This content was current as of the date it was released. In science and medicine, information is constantly changing and may become out-of-date as new data emerge.
Decision Making in CLL
This is a post of mine from my blog in 2011 when I was deciding what to do about my worsening disease.
I share it now almost four years for a few reasons:
- To remember how far I personally and treatment options in general have come in the last three years.
- To remind both you and me how we must often make decisions without all the facts.
- To celebrate how lucky I have been to be one of the first to jump on the oral targeted train with by trial of ibrutinib starting early in 2012.
Back in July 2011, I didn’t know any of this.
I didn’t know what I would ultimately decide: risk a second bone marrow transplant or take a new unproven trial drug.
I didn’t know how well things would eventually work out.
Here is what I wrote when I was pondering my next move to control my CLL.
Waiting for perfect knowledge?
It is always easy to tell when it is too late or too early to start therapy.
It is always easy (at least for me) to second-guess any disease management decision.
It is never possible to get it right all the time and to have all the facts.
So what to do?
For me, the answer has always been to get the best information and the best advice from the best people, and then act and stay mindful.
Some choices, such as a transplant, mean that you can’t always be aware or mindful. You are just going to be too tired or too sick some of the time. That is where you need a well meshed team of loved ones to be your ombudsmen and of experts to execute the plan. These two groups will keep their eyes on different pieces of the puzzle, but they must communicate. This combo will give you the best chance to handle most of the inevitable bumps on the road so that you can keep moving forward.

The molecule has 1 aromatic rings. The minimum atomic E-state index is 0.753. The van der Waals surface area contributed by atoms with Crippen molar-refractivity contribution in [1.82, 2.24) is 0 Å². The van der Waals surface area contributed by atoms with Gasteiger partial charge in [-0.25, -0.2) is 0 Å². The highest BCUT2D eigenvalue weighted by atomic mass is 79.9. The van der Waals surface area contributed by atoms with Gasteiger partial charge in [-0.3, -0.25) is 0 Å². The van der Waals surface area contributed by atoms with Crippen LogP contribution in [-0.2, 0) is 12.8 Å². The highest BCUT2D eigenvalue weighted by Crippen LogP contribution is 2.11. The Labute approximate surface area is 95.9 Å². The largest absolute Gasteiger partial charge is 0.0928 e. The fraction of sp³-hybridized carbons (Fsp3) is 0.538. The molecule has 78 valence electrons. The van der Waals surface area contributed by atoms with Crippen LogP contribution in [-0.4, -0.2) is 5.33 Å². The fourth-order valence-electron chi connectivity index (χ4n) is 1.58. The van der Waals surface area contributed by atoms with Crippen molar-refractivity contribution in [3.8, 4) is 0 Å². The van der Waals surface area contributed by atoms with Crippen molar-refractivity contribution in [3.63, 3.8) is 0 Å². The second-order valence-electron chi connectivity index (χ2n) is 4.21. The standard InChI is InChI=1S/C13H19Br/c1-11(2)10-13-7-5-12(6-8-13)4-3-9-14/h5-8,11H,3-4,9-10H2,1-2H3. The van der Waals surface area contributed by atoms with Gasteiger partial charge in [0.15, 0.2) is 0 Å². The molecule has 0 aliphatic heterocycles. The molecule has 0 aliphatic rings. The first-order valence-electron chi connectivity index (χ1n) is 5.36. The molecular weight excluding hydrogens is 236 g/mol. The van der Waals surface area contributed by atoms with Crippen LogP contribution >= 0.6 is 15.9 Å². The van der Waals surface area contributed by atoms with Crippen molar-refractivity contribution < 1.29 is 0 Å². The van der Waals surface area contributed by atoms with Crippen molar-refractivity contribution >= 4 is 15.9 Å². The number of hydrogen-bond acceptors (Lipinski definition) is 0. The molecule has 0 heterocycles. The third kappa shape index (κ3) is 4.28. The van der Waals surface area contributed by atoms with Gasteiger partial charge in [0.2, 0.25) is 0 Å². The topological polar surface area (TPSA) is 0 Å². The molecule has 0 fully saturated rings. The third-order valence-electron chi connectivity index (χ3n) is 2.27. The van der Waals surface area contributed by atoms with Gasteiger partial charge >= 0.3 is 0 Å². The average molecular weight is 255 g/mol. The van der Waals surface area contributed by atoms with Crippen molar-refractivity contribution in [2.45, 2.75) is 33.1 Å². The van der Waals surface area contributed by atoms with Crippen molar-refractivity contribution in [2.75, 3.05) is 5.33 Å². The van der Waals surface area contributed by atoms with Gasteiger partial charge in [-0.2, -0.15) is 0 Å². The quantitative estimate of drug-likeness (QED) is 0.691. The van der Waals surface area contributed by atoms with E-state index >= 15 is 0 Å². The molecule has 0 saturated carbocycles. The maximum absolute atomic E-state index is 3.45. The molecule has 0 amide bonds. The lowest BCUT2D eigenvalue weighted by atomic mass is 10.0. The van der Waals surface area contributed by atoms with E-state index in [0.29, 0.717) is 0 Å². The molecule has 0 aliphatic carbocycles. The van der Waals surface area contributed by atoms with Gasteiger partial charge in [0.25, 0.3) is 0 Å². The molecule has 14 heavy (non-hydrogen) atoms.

Which brings me to another topic.
And another golden nugget:
If you don’t know where you are going, you will never get there.
Assuming my chosen path of rituximab and cyclosporine continues to work its biological magic, and my nodes melt away not just where I and Dr. Kipps can palpate, but deep in the darkness of my mesentery, do I pull the trigger on a second transplant, a second shot at a cure and not just a remission?
That would mean a preliminary course of higher octane chemotherapy such as FCR or bendamustine with R or O to further reduce the disease burden and weaken my T cells so that I won’t reject the graft as I did last time.
Or do I play out the string a little further in a different direction? Avoid tried and true chemotherapy and engage a newer sexier tango partner, such as one of the tyrosine kinase inhibitor in clinical trial now that doesn’t promise a cure, but just a longer and gentler dance.
The risky cure or the unproven promise of a long deep remission?
There is a yet another saying in medicine. This one speaks to the appeal of a new medication.
Better use a new drug soon while it still works.
Is this too cynical an approach? Weren’t all medications newborns at some time?
Some “new” drugs (triptans) have grown to be old and trusted friends and other (DES) have been run off leaving behind a trail of shame and tragedy. Some (Penicillin G) have been mostly pushed aside by the newer models, and others (thalidomide) have risen from the dead to find new life in novel therapeutic fields.
So what do I chose?
The devil I know or the devil I don’t know?
The honest answer is that I never really know anything fully.
Like the gift of any photograph, I get the truth, but it is always incomplete and always has a built in point of view.
The best I can do is to calmly contemplate the options, purposefully act, and stay aware.
And have my trusty team in place for when I can’t.
Brian Koffman 7/12/11 with new introduction 3/20/15